Engineers Double Efficiency of Solar Film Cells

nanomanufacturing-6Engineers and materials scientists at University of California in Los Angeles improved the design of solar cells built in a thin semi-transparent film that nearly doubles their ability to generate power. A team from the lab of engineering professor Yang Yang described its findings online in Friday’s issue of the journal Energy and Environmental Science (free registration required).

Yang’s lab developed an earlier form of the solar cell with a near-infrared light-sensitive polymer. The cell produces energy by absorbing mainly infrared light, not visible light. The cell developed in that first round was 70 percent transparent, and achieved a power-generating efficiency of 4 percent.

The new version of the solar cell from Yang’s lab is a tandem device with two thin light-activated polymer solar cells that absorb more light than the single-cell version. The new device also combines transparent and semi-transparent polymer cells, and a layer between the two cells to reduce energy loss.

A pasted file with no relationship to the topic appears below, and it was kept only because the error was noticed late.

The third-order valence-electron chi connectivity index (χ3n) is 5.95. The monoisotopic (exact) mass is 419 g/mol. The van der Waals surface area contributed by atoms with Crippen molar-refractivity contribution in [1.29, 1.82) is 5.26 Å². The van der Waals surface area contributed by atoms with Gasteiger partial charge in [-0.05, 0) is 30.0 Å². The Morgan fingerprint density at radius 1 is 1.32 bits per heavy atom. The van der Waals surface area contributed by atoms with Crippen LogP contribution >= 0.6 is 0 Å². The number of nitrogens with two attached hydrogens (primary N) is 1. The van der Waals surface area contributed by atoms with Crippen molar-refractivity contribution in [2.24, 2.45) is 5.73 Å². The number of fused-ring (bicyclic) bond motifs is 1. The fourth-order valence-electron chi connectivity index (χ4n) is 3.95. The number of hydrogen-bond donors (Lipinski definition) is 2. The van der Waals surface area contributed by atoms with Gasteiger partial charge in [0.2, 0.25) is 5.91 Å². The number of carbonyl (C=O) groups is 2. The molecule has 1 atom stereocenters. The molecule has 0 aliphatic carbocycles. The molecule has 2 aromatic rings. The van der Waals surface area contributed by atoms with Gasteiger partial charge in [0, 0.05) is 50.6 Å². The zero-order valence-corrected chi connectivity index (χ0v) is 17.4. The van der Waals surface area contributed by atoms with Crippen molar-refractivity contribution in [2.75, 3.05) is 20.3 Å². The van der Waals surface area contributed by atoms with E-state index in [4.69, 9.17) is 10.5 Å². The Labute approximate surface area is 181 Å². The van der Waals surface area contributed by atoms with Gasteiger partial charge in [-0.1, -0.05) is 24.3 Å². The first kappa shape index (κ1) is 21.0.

Tests conducted by Yang’s team show the tandem device achieves a conversion rate — percentage of energy from the sun converted to electric power — of 7.3 percent, compared to 4 percent in the earlier version. The new device captures up to 80 percent of infrared light, with a small amount of light from the visible spectrum, compared to about 40 percent of infrared light absorbed in the earlier single-cell version.

The process to generate the solar cells, say the researchers, uses low temperatures, which makes production of the cells more feasible. The cells can also be produced to appear in various shades of light gray, green, or brown to blend in with building exteriors, windows, or electronic surfaces.

“We anticipate this device,” says Yang, “will offer new directions for solar cells, including the creation of solar windows on homes and office buildings.”